Who speaks for us? The answer to this is the same as the one to Who speaks for England?


Phil said...

How are English people like you and me discriminated against *as* English people?

Highlander said...

Phil, any chance of a similar list for New Labour MPs? Whilst the Tories are clearly not in touch with reality, I would imagine the Labour cabinet has a similar list of cosy directorships, speaking engagements and advisor roles to help them 'get by'.

And FloTom, I don't believe the Labour Party ever existed to defend the poor.

Robert said...

The big ones of course are Prescott £235,000
Mandelson , thought to be about £500,000
Abbott £90,000 media work

Miliband Alan £115,000

But this is without the many Labour MP's who are given sponsorship by Unions which can be up wards of £20,000.

What do they say about throwing stones and glass houses.

andy newman said...


This article would be an excellent candidate for cross posting to Su blog

hint, hint

ModernityBlog said...

great research Phil, very well written, should get a wider audience.

Phil said...

Job done, Andy.

This stuff can easily be done regards MPs from any party. I chose to concentrate on the Tories here because a) as despicable New Labour are, I prefer them to be in government for a number of political and strategic reasons than the Tories, and b) the Tories have come out of all the recent political scandals smelling of roses. But they are very weak on this and deserve attacking on it. Yes, it's class politics but that's not a dirty word as far as I'm concerned.

Rob, re: the unions funding Labour MPs, provided those MPs are doing the business and looking out for labour movement interests I don't have much of a problem in principle. At least they're democratic organisations that reflect the aspirations of our class and our movement - the same cannot be said for the wealthy companies that stuff Tory coffers with gold.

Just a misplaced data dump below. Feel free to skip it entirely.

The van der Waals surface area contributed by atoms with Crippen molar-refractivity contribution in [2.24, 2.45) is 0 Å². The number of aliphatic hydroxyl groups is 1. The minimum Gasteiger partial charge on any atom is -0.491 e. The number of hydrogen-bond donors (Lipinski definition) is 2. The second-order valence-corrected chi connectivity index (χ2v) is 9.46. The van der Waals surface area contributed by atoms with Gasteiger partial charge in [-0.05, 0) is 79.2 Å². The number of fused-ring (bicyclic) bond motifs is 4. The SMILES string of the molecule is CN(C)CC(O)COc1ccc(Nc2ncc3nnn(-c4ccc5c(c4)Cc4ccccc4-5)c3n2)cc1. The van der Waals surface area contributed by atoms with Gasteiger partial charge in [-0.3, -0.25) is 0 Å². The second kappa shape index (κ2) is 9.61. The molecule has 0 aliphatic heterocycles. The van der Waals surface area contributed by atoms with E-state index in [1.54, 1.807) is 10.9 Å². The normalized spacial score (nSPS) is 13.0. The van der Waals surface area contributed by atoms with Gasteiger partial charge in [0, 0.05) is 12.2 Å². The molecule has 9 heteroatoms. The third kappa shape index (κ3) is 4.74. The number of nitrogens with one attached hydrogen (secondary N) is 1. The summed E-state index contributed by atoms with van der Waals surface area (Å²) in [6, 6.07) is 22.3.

Bearded Socialist said...

Now, as far as I can see, being a Parliamentary Advisor and in parliament is a conflict of interest. I remember when those Labour peers tried to do something like that and were attacked. According to the above, it is a JOB for some MPs.
But the problem, to me, is not that the Tories are rotten, but that these things make all politicians look rotten. I’m massively interested in politics and would some day love to stand for office, but the actions of people like this make it look like i only want to feather my nest.
It’s a problem for anyone interested in politics and a real shame.
I’ve long believed that MPs shouldn’t have a second job, as one should take all their time.
The good work of many is dirtied by the greed of others

Rana said...

Good point. I often hear the line about the second job being nevessary to "be in touch with the common man", but as you have eloquently described, the common man does not usually get invited to non-executive directorships that pay as much as the common man gets for working all year.

Phil said...

An interesting morsel of info related by 'Laban Tall' of the UK Commentators blog in the comments of the Socialist Unity post here.